COPPERTON — Weather conditions for the 23rd annual Nick E. Yengich Memorial & Grandma Gump Fun Run weren't exactly ideal — unless your idea of ideal is 37 degrees with blowing snow and limited visibility.

But Stacy Hanson, for one, wasn't complaining.

"I'm very glad to be here," said Hanson.

He didn't add, "Especially when you consider the alternative," but then he didn't have to.

It's been nearly 10 months now since Hanson was one of nine people shot in Trolley Square by teenager Sulejman Talovic. Five of them died. Four, including Hanson, survived.

"I don't know why I lived and others didn't; I've stopped trying to figure it out," he said, shifting in his wheelchair under a bowery roof in Copperton Park as dozens of runners and walkers zipped up their Gore-Tex and headed out into the slush.

They were running and walking for him. Hanson's medical expenses were this year's major cause for the fund-raising run that was started in 1984 when local defense attorney Ron Yengich wanted to do something to honor the memory of his older brother Nick, who died that year.

Every year since on the first Saturday in December, snow or shine, a deserving need has been identified by Yengich and his subsequent charity-minded partner, Jerry Enniss — the Grandma Gump part of the event title.

No one could argue Hanson's cause isn't deserving. A year ago at this time, he didn't show up in Copperton to run the Yengich 5K — but he could have. He was a fit, active, free-walking man of 53 back then, a condition he held onto until Feb. 12 when he went into Trolley Square to buy his wife, Colleen, a Valentine's Day card and came out unconscious and filled with shotgun pellets.

Injuries to his spinal cord left him partially paralyzed and relegated to the wheelchair he's been riding in ever since.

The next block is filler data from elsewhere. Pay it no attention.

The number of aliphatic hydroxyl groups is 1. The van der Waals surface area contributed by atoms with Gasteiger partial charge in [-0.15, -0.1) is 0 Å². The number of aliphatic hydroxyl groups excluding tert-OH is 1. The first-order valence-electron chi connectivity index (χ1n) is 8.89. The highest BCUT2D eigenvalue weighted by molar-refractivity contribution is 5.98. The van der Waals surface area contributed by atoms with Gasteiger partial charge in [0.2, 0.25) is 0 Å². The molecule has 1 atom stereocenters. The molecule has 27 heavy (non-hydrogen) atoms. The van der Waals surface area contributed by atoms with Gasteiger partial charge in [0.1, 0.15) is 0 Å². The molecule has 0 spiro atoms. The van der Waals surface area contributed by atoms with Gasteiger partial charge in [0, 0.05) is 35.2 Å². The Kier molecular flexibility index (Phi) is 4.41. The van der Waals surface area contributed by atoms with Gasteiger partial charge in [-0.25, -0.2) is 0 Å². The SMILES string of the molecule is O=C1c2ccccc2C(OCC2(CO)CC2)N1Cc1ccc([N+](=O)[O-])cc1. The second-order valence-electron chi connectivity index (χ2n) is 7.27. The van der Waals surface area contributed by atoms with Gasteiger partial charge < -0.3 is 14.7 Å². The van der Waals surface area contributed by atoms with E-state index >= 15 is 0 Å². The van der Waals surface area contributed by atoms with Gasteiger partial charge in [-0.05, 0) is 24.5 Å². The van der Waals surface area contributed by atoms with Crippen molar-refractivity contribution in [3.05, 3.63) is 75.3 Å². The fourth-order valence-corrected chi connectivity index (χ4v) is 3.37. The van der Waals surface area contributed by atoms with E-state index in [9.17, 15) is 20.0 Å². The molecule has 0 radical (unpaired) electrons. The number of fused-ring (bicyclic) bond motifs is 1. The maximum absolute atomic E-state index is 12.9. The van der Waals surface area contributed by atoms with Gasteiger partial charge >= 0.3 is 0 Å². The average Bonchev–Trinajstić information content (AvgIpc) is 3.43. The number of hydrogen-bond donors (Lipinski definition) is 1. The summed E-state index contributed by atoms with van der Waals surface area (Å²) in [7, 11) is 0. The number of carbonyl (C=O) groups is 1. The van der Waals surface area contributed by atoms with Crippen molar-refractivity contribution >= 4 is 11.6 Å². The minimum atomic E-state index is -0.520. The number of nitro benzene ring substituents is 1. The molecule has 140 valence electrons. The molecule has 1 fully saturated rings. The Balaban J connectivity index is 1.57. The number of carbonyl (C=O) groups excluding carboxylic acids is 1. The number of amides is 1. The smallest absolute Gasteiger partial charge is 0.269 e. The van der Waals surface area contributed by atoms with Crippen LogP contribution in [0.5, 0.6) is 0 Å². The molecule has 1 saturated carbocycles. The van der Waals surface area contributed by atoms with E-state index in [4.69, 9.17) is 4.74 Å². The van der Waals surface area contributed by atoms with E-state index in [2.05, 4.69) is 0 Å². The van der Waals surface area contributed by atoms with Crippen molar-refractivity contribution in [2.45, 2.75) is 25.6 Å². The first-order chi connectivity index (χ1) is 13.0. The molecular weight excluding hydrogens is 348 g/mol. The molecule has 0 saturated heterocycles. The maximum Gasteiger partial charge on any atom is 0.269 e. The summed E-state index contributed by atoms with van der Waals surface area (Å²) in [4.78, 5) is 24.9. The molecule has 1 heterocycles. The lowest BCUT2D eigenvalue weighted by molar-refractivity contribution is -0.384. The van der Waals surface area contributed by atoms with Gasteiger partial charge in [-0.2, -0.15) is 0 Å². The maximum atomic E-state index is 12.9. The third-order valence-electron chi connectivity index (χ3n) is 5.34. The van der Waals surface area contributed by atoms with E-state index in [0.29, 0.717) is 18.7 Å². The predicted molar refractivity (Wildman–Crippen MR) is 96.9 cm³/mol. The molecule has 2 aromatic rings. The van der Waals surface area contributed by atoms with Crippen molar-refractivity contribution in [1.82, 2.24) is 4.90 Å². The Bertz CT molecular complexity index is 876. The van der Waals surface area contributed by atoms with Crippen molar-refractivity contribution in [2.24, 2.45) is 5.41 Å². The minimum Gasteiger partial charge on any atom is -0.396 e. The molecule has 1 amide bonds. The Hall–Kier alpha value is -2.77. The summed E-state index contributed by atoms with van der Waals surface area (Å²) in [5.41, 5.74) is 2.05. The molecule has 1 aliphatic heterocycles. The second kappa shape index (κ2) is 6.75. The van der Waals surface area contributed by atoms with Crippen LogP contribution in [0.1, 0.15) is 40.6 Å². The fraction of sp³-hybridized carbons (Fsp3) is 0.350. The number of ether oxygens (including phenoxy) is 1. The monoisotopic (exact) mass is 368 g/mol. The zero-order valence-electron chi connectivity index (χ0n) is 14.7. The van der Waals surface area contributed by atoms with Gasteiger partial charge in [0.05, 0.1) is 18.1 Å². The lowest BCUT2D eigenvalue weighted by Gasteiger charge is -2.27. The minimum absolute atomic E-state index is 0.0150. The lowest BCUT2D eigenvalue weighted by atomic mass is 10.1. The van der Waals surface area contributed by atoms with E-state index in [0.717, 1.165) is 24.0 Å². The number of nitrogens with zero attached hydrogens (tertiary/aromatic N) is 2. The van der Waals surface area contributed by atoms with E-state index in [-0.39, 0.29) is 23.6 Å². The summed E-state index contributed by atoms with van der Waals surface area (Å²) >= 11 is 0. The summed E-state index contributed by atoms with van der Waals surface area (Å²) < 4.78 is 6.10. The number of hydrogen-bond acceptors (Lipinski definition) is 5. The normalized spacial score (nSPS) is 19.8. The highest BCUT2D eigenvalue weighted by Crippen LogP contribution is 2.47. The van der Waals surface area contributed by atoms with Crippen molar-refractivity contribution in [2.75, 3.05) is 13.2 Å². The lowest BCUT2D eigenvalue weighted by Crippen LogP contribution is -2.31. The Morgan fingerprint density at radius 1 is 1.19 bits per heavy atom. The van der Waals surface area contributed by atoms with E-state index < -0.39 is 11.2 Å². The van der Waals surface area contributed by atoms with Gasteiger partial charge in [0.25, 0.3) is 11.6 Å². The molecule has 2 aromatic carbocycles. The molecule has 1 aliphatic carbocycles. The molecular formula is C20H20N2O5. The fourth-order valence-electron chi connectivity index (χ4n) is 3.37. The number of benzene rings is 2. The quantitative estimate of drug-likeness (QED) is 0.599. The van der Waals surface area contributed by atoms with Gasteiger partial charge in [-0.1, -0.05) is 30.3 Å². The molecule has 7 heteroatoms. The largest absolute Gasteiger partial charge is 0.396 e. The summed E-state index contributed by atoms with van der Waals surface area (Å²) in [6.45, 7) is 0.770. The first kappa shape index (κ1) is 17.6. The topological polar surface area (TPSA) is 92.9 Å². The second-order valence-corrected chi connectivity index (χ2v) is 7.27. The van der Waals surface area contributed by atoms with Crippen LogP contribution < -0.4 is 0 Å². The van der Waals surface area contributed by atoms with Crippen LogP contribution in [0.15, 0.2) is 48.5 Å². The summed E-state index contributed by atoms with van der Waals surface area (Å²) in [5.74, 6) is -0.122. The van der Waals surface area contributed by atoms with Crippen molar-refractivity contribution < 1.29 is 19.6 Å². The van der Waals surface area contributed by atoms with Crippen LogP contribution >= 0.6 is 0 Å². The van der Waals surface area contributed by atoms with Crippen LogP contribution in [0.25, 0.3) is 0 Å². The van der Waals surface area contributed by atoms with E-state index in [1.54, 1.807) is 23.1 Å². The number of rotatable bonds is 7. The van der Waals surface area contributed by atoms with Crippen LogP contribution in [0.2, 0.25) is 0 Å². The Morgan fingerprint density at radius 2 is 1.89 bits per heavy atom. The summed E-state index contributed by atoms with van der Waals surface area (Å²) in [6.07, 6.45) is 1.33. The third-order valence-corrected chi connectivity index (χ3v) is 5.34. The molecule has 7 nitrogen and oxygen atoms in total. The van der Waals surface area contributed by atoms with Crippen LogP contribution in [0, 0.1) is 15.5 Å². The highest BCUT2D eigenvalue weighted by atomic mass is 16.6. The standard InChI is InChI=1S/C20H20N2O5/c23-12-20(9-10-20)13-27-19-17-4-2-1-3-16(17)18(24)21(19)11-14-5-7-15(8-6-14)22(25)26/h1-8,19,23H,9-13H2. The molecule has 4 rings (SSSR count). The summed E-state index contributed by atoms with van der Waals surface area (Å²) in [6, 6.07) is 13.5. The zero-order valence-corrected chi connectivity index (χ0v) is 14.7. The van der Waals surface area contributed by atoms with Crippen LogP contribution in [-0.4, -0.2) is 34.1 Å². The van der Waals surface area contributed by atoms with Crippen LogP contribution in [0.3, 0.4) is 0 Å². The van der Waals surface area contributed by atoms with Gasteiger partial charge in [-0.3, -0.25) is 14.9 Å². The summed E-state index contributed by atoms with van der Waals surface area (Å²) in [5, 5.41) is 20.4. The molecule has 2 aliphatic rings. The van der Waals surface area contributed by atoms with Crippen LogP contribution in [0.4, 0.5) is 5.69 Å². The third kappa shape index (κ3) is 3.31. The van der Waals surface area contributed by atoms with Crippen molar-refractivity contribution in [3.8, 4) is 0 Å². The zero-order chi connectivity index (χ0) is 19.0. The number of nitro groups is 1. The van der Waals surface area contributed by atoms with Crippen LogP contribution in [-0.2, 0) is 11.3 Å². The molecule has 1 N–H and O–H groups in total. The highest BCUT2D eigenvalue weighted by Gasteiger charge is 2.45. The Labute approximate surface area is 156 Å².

But that doesn't mean he'll be riding in it forever. Just as shotgun pellets keep oozing out of his body — Colleen collects them and saves them in a bottle — signs of life keep oozing back to his legs. After hundreds of hours of physical therapy, he's now able to move them a little on his own and stand with the aid of braces.

"I don't want to jinx it," he said about walking again. "But yeah, there's a chance."

Hanson said he doesn't think about Trolley Square much unless he's asked about it. What he does think about, a lot, he said, are all the people who have stepped up to help him in the aftermath.

"So many people have done so much," he said, "all the people who wrote letters, the physical therapists, all the phone calls ..."

He looked around as the first few runners staggered into Copperton Park like refugees from the Russian front.

"... People like this."

A private person by nature, Hanson said giving part of his life to the public has taken some getting used to — but it's also opened his eyes to the humanity, and willingness to help, of people he would not have met otherwise.

He'd never talked to Ron Yengich in his life until a few weeks ago when Ron — a longtime friend of Hanson's brother, Tim, a recently retired 3rd District judge — called him on the phone.

Not only did Yengich offer proceeds from the 5K, he also allowed Hanson to choose the color for this year's T-shirts — which accounts for all the bright yellow-green emerging from Bingham Canyon early Saturday afternoon.

The tragedy also opened Hanson's eyes to the selflessness of someone he knew very well prior to Feb. 12: his wife.

"She has been unbelievable," he said. "I'm so glad I married her. I can't believe how lucky I was to meet her.

"Life is to be cherished," said the man in the wheelchair as he rolled away from an event organized so one brother could remember the life of another. "That's something I've learned. Life is a gift and it shouldn't ever be taken for granted."

Lee Benson's column runs Sunday, Monday, Wednesday and Friday. Please send e-mail to [email protected] and faxes to 801-237-2527.